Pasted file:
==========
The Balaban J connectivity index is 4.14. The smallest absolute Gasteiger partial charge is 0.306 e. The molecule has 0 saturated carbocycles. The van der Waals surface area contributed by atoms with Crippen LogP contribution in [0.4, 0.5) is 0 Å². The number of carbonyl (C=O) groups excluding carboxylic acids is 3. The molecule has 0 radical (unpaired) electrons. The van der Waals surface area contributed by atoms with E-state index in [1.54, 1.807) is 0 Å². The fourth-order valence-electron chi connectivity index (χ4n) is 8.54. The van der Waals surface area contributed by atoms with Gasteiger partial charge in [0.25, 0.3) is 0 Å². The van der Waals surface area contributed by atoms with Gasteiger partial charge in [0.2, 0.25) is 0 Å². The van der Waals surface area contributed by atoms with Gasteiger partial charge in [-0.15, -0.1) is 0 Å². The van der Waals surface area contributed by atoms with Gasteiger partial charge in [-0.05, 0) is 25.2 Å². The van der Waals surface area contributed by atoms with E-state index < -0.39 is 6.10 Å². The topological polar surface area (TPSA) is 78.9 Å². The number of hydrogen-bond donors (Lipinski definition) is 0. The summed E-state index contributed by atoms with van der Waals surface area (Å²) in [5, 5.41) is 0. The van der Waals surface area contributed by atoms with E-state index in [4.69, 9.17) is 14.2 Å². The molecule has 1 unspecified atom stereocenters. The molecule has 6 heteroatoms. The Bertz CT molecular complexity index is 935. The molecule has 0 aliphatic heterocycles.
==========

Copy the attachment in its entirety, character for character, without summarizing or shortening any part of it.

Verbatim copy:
The Balaban J connectivity index is 4.14. The smallest absolute Gasteiger partial charge is 0.306 e. The molecule has 0 saturated carbocycles. The van der Waals surface area contributed by atoms with Crippen LogP contribution in [0.4, 0.5) is 0 Å². The number of carbonyl (C=O) groups excluding carboxylic acids is 3. The molecule has 0 radical (unpaired) electrons. The van der Waals surface area contributed by atoms with E-state index in [1.54, 1.807) is 0 Å². The fourth-order valence-electron chi connectivity index (χ4n) is 8.54. The van der Waals surface area contributed by atoms with Gasteiger partial charge in [0.25, 0.3) is 0 Å². The van der Waals surface area contributed by atoms with Gasteiger partial charge in [0.2, 0.25) is 0 Å². The van der Waals surface area contributed by atoms with Gasteiger partial charge in [-0.15, -0.1) is 0 Å². The van der Waals surface area contributed by atoms with Gasteiger partial charge in [-0.05, 0) is 25.2 Å². The van der Waals surface area contributed by atoms with E-state index < -0.39 is 6.10 Å². The topological polar surface area (TPSA) is 78.9 Å². The number of hydrogen-bond donors (Lipinski definition) is 0. The summed E-state index contributed by atoms with van der Waals surface area (Å²) in [5, 5.41) is 0. The van der Waals surface area contributed by atoms with E-state index in [4.69, 9.17) is 14.2 Å². The molecule has 1 unspecified atom stereocenters. The molecule has 6 heteroatoms. The Bertz CT molecular complexity index is 935. The molecule has 0 aliphatic heterocycles.